The famous Composite or Championship course is the one that people are most familiar with through television and it is profiled below. However, it isn’t the one that the members play on a regular basis – that one is referred to as the Main Course. Later we will look at the three holes from the 6,600 yard Main Course that are excluded from the championship layout. They are quite good and deserve recognition.
Holes to Note from the Composite Course
Third hole, 450 yards, Risk/Reward; Along with those at Royal County Down and National Golf Links of America , this is the author’s favorite third hole in the world. The one of a kind topography sets a grand stage on which there is a latitude of seventy yards to accommodate golfers of varying skills – far right for the tiger who tries to carry the rock ledge and shorten the hole to well left and making the hole a three shotter. No player is forced to play the hole in a specific manner, rather the golfer is left to his own concept. Such an attribute represents the zenith of golf course design and ironically, no one man is given credit for its design. It came into form between 1898 and 1900, which was after Campbell had left the club for Franklin Park.
Fourth hole, 335 yards, Hospital; A hole full of possibilities. With the last seventy yards of the fairway heading downhill to an open putting surface, today’s tiger is tempted to have a go at the green from the tee. However, the green is tiny – a mere 2,130 (!) square feet – and recovery shots, especially from the rough, are difficult to get close. Such holes are fascinating in how they affect the better player who becomes frustrated when his expected birdie fails to materialize. Just like the tenth at the West Course at Royal Melbourne, the hole lends itself to a team match play format, when one man is sure to have a crack at the green.
Fifth hole, 495 yards, Newton; One of the quintessential holes at The Country Club, the fifth highlights the key design components that are featured throughout the course. These include the incorporation of distinctive landforms, bending the fairway, and fashioning the green so that its cant reflects its immediate surrounds.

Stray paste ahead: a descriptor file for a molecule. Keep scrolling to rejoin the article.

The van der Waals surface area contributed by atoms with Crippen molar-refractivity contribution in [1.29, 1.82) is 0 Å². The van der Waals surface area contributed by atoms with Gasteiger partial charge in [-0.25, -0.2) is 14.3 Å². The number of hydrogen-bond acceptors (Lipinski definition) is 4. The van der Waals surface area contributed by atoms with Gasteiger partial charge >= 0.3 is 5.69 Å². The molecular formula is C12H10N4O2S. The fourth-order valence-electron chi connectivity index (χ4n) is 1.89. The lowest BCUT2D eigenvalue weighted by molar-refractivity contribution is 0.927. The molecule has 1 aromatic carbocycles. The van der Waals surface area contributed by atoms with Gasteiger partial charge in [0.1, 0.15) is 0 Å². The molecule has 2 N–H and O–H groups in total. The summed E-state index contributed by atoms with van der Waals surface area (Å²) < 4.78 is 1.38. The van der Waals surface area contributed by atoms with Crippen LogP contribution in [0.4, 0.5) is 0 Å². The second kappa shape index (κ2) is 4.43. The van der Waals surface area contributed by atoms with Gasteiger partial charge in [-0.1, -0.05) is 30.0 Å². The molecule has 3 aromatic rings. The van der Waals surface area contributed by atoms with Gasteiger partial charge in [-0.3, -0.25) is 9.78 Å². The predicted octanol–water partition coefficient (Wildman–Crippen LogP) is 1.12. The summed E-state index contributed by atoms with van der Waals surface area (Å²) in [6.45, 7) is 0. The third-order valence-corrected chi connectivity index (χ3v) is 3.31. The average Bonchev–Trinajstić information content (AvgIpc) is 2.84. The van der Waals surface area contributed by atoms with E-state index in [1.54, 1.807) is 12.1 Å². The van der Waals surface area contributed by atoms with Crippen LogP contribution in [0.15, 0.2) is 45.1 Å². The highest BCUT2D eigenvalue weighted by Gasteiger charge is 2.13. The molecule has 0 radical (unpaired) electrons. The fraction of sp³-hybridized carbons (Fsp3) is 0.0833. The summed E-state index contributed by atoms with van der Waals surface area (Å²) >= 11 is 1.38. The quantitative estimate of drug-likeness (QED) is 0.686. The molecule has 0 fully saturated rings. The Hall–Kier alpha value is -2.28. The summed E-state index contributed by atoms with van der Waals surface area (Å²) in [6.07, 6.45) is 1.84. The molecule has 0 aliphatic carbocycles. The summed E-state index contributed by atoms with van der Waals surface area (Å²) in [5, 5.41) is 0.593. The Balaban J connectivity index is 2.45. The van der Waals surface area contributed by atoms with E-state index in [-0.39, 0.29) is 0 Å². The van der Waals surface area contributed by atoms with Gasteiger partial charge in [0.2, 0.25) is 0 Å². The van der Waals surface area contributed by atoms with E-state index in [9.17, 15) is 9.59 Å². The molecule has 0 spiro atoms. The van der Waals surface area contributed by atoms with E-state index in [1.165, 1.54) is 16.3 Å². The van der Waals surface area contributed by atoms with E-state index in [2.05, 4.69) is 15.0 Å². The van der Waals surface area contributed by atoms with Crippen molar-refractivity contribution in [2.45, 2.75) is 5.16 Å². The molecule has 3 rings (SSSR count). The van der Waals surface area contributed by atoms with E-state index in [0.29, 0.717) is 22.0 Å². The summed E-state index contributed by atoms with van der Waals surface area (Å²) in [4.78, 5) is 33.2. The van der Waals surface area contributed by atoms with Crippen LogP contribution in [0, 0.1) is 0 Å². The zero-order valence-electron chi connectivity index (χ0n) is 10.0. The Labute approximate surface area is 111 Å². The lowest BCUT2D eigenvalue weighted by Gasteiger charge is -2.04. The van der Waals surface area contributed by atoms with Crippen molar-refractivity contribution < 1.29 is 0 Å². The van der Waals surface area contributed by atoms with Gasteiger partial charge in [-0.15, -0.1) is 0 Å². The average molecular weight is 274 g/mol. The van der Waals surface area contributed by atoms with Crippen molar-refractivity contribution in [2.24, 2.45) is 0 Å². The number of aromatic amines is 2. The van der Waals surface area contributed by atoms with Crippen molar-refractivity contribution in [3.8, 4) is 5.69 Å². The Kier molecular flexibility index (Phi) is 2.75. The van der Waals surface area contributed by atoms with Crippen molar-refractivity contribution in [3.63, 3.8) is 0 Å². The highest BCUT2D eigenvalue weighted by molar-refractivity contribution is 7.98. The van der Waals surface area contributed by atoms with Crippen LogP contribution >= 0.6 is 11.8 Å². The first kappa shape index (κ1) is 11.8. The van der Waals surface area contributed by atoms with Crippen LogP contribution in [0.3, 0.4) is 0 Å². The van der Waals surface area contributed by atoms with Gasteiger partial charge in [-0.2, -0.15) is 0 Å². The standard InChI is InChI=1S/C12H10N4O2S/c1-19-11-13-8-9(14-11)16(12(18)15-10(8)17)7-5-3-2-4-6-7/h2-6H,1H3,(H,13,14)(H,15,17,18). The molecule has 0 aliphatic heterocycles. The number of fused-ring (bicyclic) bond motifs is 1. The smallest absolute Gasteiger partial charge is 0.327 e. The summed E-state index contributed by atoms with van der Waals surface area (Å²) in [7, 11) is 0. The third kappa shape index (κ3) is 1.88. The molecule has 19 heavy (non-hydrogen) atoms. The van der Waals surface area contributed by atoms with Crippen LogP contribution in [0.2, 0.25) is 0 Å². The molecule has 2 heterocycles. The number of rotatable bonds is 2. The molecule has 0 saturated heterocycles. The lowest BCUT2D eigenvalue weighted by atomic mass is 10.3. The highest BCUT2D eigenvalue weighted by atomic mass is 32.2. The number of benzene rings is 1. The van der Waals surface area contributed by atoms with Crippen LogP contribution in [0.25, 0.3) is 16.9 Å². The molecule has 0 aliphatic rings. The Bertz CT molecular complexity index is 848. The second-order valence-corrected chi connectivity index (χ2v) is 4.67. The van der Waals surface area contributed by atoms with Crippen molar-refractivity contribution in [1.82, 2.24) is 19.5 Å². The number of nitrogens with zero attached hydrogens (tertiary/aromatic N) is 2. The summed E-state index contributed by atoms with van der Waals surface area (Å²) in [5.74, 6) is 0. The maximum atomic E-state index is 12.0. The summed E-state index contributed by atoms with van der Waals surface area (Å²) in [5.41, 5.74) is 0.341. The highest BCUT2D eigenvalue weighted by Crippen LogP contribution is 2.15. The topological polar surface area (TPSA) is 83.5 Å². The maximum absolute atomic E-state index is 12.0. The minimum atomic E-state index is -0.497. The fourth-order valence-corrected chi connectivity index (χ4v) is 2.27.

Seventh hole, 195 yards, The Oldest Hole; Ironically, this is both the best preserved Campbell hole from 1894 and the hardest hole in relation to par at the last U.S. Open (1988). Its fascinating double plateau green is set at a 45 degree left to right angle to the tee, making a high fade preferable. When the hole is on the front plateau, the golfer must land the ball short of the green and it is in this area – the grounds just short of the greens – that Green Keeper Bill Spence and his crew prepare especially well. The turf is uniform and its firm condition enables the golfer to bounce the ball onto this green here, as well as the 1st, 3rd, 4th, 5th, 8th, 9th, 14th, and 15th holes. Given that the holes were designed over 100 years ago when the ground game was king, there would be a complete disconnect between how the holes were intended to be played and how they play without Spence’s excellent work on this oft overlooked area. Too many classical courses in the United States are compromised when water from the fairway sprinklers overlaps the greenside ones to create soft aprons and approaches – not at The Country Club.